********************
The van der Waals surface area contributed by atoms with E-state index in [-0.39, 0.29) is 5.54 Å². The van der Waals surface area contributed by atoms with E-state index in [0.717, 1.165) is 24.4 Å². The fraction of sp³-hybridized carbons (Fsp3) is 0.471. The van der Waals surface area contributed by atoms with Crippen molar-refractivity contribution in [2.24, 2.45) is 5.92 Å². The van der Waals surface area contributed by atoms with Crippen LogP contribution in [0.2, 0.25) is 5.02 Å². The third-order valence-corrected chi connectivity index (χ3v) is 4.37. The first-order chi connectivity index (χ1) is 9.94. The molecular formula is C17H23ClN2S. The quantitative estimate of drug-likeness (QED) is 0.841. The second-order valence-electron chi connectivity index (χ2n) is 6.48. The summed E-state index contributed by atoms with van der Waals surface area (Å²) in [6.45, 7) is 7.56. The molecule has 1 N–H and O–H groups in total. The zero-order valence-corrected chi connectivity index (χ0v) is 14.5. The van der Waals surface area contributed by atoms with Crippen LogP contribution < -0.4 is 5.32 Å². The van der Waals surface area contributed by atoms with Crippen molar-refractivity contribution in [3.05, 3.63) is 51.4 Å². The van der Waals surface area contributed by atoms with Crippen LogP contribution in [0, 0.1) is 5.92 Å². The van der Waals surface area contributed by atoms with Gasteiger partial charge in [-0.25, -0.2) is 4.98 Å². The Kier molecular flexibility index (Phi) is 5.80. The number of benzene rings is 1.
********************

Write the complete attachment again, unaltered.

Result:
The van der Waals surface area contributed by atoms with E-state index in [-0.39, 0.29) is 5.54 Å². The van der Waals surface area contributed by atoms with E-state index in [0.717, 1.165) is 24.4 Å². The fraction of sp³-hybridized carbons (Fsp3) is 0.471. The van der Waals surface area contributed by atoms with Crippen molar-refractivity contribution in [2.24, 2.45) is 5.92 Å². The van der Waals surface area contributed by atoms with Crippen LogP contribution in [0.2, 0.25) is 5.02 Å². The third-order valence-corrected chi connectivity index (χ3v) is 4.37. The first-order chi connectivity index (χ1) is 9.94. The molecular formula is C17H23ClN2S. The quantitative estimate of drug-likeness (QED) is 0.841. The second-order valence-electron chi connectivity index (χ2n) is 6.48. The summed E-state index contributed by atoms with van der Waals surface area (Å²) in [6.45, 7) is 7.56. The molecule has 1 N–H and O–H groups in total. The zero-order valence-corrected chi connectivity index (χ0v) is 14.5. The van der Waals surface area contributed by atoms with Crippen LogP contribution < -0.4 is 5.32 Å². The van der Waals surface area contributed by atoms with Crippen molar-refractivity contribution in [3.05, 3.63) is 51.4 Å². The van der Waals surface area contributed by atoms with Crippen LogP contribution in [0, 0.1) is 5.92 Å². The van der Waals surface area contributed by atoms with Gasteiger partial charge in [-0.25, -0.2) is 4.98 Å². The Kier molecular flexibility index (Phi) is 5.80. The number of benzene rings is 1.